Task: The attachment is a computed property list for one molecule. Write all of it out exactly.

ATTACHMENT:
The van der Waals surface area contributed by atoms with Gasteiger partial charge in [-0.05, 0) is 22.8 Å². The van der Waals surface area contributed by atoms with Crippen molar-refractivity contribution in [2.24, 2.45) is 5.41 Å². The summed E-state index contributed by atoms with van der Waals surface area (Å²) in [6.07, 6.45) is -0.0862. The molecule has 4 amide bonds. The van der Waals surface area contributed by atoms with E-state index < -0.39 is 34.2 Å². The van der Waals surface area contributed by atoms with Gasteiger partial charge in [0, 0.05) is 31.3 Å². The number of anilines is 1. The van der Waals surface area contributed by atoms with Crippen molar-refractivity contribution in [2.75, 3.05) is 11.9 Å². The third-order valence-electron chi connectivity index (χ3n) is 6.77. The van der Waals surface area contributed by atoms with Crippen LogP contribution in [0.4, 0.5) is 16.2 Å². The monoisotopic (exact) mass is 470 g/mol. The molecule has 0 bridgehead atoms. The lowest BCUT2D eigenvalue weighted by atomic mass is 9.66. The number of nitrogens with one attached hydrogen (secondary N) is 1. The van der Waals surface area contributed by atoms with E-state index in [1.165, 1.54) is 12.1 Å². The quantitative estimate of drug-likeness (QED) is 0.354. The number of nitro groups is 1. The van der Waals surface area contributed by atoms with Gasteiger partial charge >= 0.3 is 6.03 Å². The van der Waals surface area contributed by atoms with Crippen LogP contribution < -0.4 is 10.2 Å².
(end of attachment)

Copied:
The van der Waals surface area contributed by atoms with Gasteiger partial charge in [-0.05, 0) is 22.8 Å². The van der Waals surface area contributed by atoms with Crippen molar-refractivity contribution in [2.24, 2.45) is 5.41 Å². The summed E-state index contributed by atoms with van der Waals surface area (Å²) in [6.07, 6.45) is -0.0862. The molecule has 4 amide bonds. The van der Waals surface area contributed by atoms with E-state index < -0.39 is 34.2 Å². The van der Waals surface area contributed by atoms with Gasteiger partial charge in [0, 0.05) is 31.3 Å². The number of anilines is 1. The van der Waals surface area contributed by atoms with Crippen molar-refractivity contribution in [2.75, 3.05) is 11.9 Å². The third-order valence-electron chi connectivity index (χ3n) is 6.77. The van der Waals surface area contributed by atoms with Crippen LogP contribution in [0.4, 0.5) is 16.2 Å². The monoisotopic (exact) mass is 470 g/mol. The molecule has 0 bridgehead atoms. The lowest BCUT2D eigenvalue weighted by atomic mass is 9.66. The number of nitrogens with one attached hydrogen (secondary N) is 1. The van der Waals surface area contributed by atoms with E-state index in [1.165, 1.54) is 12.1 Å². The quantitative estimate of drug-likeness (QED) is 0.354. The number of nitro groups is 1. The van der Waals surface area contributed by atoms with Gasteiger partial charge >= 0.3 is 6.03 Å². The van der Waals surface area contributed by atoms with Crippen LogP contribution < -0.4 is 10.2 Å².